Cost-benefit analysis of a second dose measles inoculation of children

  • G. M. Ginsberg
  • T. H. Tulchinsky


The traditional emphasis on single-dose immunization against measles has failed to meet control or eradication requirements even in the most developed parts of the world. A single dose strategy is limited because of insufficient coverage rates in infancy, schoolage epidemics and primary and secondary vaccination failure. A second measles booster dose in required in order to reduce population susceptibility to sufficiently low levels to allow the goal of measles elimination to be achieved. This paper estimates the costs and benefits of a decision taken in Israel in 1988 to add school age measles immunization to the present 15 month old use of measles vaccine in Israel. The second dose policy of immunizing all Israeli children aged 6 for the years 1988–2008, costs around $1.81 million and has estimated benefits of $14.15 million, yielding a benefit-to-cost ratio of 7.86/1. The vaccination programme was estimated to prevent over a 20 year period, approximately 80 300 simple cases, 9162 hospitalized cases, 21 non-fatal cases of encephalitis, 18 cases of SSPE and to save 85 lives. The break-even point for benefits to the health services alone, occurs if vaccine costs were to rise from $0.42 to $2.59 per dose. Therefore the decision to introduce a second measles dose in Israel seems to be fully justifiable on monetary grounds alone. Extremely high benefit-to-cost ratios for the adoption of a two dose policy, were also estimated for the UK (86.3/1), Spain (76.1/1) and Italy (53.0/1). For the Philippines and Nigeria the benefit to cost ratios were 11.4/1 and 20.6/1 respectively, though in the Philippines the benefit-to-cost ratio to the health services alone was less than unity. Limitations in resources for preventive health care remains a serious problem, even in developed countries. However, our cost-benefit calculations show the two-dose approach to be economically justifiable for many developing and developed countries.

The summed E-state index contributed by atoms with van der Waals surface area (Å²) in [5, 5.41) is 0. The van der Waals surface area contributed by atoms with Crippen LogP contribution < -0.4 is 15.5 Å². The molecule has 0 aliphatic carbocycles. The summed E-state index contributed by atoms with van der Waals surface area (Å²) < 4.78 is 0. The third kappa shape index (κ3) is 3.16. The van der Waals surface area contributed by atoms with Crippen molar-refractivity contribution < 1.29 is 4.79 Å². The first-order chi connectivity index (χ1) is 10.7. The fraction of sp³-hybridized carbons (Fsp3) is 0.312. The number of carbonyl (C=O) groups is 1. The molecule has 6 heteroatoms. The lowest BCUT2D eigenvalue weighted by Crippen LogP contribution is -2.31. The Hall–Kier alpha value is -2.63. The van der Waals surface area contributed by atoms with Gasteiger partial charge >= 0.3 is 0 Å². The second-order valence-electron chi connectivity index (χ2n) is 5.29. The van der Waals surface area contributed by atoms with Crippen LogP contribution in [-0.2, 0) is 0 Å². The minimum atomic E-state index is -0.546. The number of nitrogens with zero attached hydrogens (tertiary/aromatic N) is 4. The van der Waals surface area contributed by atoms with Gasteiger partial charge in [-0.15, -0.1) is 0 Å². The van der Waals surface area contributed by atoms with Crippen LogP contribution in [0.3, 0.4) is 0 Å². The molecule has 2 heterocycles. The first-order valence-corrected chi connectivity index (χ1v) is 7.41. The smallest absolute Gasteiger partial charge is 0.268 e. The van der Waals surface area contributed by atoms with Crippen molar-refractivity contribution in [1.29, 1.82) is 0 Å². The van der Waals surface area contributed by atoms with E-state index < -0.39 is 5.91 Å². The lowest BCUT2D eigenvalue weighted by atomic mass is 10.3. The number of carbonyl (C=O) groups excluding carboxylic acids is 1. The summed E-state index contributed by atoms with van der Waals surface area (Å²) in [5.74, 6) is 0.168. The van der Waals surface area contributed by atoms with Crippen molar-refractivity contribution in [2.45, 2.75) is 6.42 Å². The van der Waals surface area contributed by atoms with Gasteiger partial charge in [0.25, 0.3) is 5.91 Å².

Cost Ratio Central Bureau Measle Vaccine Ambulatory Visit Subacute Sclerosing Panencephalitis 
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Copyright information

© Springer-Verlag/Wien 1993

Authors and Affiliations

  • G. M. Ginsberg
    • 1
  • T. H. Tulchinsky
    • 2
  1. 1.Departments of InformationMinistry of HealthJerusalemIsrael
  2. 2.Personal and Community Preventive Health ServicesMinistry of HealthJerusalemIsrael

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